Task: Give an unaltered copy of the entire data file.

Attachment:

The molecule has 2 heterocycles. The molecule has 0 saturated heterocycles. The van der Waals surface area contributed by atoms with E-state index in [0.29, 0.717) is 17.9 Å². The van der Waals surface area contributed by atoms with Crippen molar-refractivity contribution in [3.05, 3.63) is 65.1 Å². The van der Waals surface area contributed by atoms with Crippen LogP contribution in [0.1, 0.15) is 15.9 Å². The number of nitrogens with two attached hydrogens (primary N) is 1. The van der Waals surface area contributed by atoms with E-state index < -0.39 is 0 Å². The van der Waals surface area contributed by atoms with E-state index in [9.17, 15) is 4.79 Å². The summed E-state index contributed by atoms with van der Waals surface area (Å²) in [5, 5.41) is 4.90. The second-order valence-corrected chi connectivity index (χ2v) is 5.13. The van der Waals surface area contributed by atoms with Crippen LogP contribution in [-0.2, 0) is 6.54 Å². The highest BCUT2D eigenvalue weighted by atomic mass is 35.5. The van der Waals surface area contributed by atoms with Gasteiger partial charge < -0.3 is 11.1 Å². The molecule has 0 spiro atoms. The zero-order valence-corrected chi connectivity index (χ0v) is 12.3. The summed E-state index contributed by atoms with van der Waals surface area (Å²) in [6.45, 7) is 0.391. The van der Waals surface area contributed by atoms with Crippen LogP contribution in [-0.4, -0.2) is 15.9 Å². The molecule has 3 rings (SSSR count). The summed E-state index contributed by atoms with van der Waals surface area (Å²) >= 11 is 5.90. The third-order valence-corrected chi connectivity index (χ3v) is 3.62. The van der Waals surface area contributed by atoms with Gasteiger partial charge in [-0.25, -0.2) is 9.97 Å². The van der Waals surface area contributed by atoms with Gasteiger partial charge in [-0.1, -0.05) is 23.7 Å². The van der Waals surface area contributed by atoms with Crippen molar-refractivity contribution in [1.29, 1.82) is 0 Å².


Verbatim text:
The molecule has 2 heterocycles. The molecule has 0 saturated heterocycles. The van der Waals surface area contributed by atoms with E-state index in [0.29, 0.717) is 17.9 Å². The van der Waals surface area contributed by atoms with Crippen molar-refractivity contribution in [3.05, 3.63) is 65.1 Å². The van der Waals surface area contributed by atoms with Crippen LogP contribution in [0.1, 0.15) is 15.9 Å². The number of nitrogens with two attached hydrogens (primary N) is 1. The van der Waals surface area contributed by atoms with E-state index < -0.39 is 0 Å². The van der Waals surface area contributed by atoms with E-state index in [9.17, 15) is 4.79 Å². The summed E-state index contributed by atoms with van der Waals surface area (Å²) in [5, 5.41) is 4.90. The second-order valence-corrected chi connectivity index (χ2v) is 5.13. The van der Waals surface area contributed by atoms with Crippen LogP contribution in [-0.2, 0) is 6.54 Å². The highest BCUT2D eigenvalue weighted by atomic mass is 35.5. The van der Waals surface area contributed by atoms with Gasteiger partial charge < -0.3 is 11.1 Å². The molecule has 0 spiro atoms. The zero-order valence-corrected chi connectivity index (χ0v) is 12.3. The summed E-state index contributed by atoms with van der Waals surface area (Å²) in [6.45, 7) is 0.391. The van der Waals surface area contributed by atoms with Crippen LogP contribution in [-0.4, -0.2) is 15.9 Å². The molecule has 3 rings (SSSR count). The summed E-state index contributed by atoms with van der Waals surface area (Å²) >= 11 is 5.90. The third-order valence-corrected chi connectivity index (χ3v) is 3.62. The van der Waals surface area contributed by atoms with Gasteiger partial charge in [-0.25, -0.2) is 9.97 Å². The van der Waals surface area contributed by atoms with Gasteiger partial charge in [-0.1, -0.05) is 23.7 Å². The van der Waals surface area contributed by atoms with Crippen molar-refractivity contribution in [1.29, 1.82) is 0 Å².